Skip to Content

J. Crew vs. Domino’s: Competition in the Digital Age

Technology has shifted the balance of power from brands to the individual consumer. No longer is a consumer confined to selections on display in store windows, hours of store operations, or waiting for semi-annual sale prices. Today, a consumer can view hundreds, if not thousands, of goods, compare prices, and place multiple orders from their smartphone, all in the time it takes to brew their morning cup of coffee.

The rules of competition have changed, and experience is now the best place to differentiate your brand in the marketplace. Heed the lessons from two large US brands, J. Crew and Dominos, who are heading in opposite directions, primarily because one failed to understand how technology and experience are the new measures of competition in the marketplace.

J. Crew, one of the top 200 largest private companies in the US, is currently at risk of falling into bankruptcy. Sales have slumped for 2 years, and this past week famed CEO Mickey Drexler agreed to step down as CEO of J. Crew. Mr. Drexler is considered a giant in the retail industry, having built brands such as Old Navy and Banana Republic, earning him the nickname the, “Merchant Prince”.

However, even a prince can turn into a pauper if he fails to recognize and relate to the changing needs of his people. Mr. Drexler underestimated the impact of technology within the retail world. Previously, Mr. Drexler argued that when people come into a store and feel the fabric, they will notice the difference in quality, and will recognize the value of the brand. And that belief may hold, provided consumers are still going into the stores. But today, that is simply no longer how people shop. Preferring convenience and options, consumers have turned to online shopping where they can find quality at discount prices, without actually touching the fabric until after the purchase.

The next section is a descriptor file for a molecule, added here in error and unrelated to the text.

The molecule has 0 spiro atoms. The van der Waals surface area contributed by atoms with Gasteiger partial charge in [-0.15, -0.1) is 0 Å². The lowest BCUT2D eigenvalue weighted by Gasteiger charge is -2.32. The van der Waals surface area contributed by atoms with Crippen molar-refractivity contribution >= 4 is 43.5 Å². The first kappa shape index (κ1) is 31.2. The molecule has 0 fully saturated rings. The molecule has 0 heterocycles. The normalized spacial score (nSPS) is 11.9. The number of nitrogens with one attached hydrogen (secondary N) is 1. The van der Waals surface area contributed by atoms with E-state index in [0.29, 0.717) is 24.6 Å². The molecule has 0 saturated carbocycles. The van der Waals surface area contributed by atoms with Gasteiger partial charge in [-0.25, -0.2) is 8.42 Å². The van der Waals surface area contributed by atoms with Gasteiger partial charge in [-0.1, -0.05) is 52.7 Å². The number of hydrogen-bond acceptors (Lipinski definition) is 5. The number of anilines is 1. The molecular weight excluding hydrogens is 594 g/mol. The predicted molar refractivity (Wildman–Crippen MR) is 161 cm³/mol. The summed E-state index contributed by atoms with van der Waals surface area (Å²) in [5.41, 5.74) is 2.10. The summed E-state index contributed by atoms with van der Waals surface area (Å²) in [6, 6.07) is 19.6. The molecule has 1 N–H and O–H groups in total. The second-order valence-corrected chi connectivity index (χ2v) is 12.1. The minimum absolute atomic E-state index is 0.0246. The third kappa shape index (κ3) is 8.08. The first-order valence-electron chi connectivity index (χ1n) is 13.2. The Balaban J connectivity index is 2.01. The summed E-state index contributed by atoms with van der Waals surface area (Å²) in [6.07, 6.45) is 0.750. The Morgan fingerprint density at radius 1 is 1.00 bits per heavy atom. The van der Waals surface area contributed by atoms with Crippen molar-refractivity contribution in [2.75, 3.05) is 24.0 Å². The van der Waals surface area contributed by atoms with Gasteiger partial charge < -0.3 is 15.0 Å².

Since J. Crew was relying on in-store shoppers, and not online appeal, they have lost their competitive advantage to brands that have invested more in the digital experience. In Mr. Drexler’s own words,

“You cannot be successful without being obsessed with the product, obsessed with social media, and obsessed with digital. Retail is now all about that.”

Because J. Crew failed to recognize the shift to digital experience, they are now behind the curve, and the result is lost market share and a famed CEO stepping down.

Now consider Domino’s Pizza – a pizza chain that in the early 2000s was known for cheap ingredients and bland tasting pizza. With a stock price at $8.76 in 2010, Domino’s turned to new CEO, Patrick Doyle, to turn things around. Mr. Doyle made two notable accomplishments of equal importance:

  1. Improved the taste and quality of the pizza.
  2. Leveraged technology to make the customer experience the best in the industry.

Mr. Doyle knew the pizza had to improve, but he also knew that taste alone was never going to turn the tide of the company’s success. The real change happened when Domino’s stopped thinking of themselves as just a pizza delivery company, but as a technology company that happens to deliver pizza.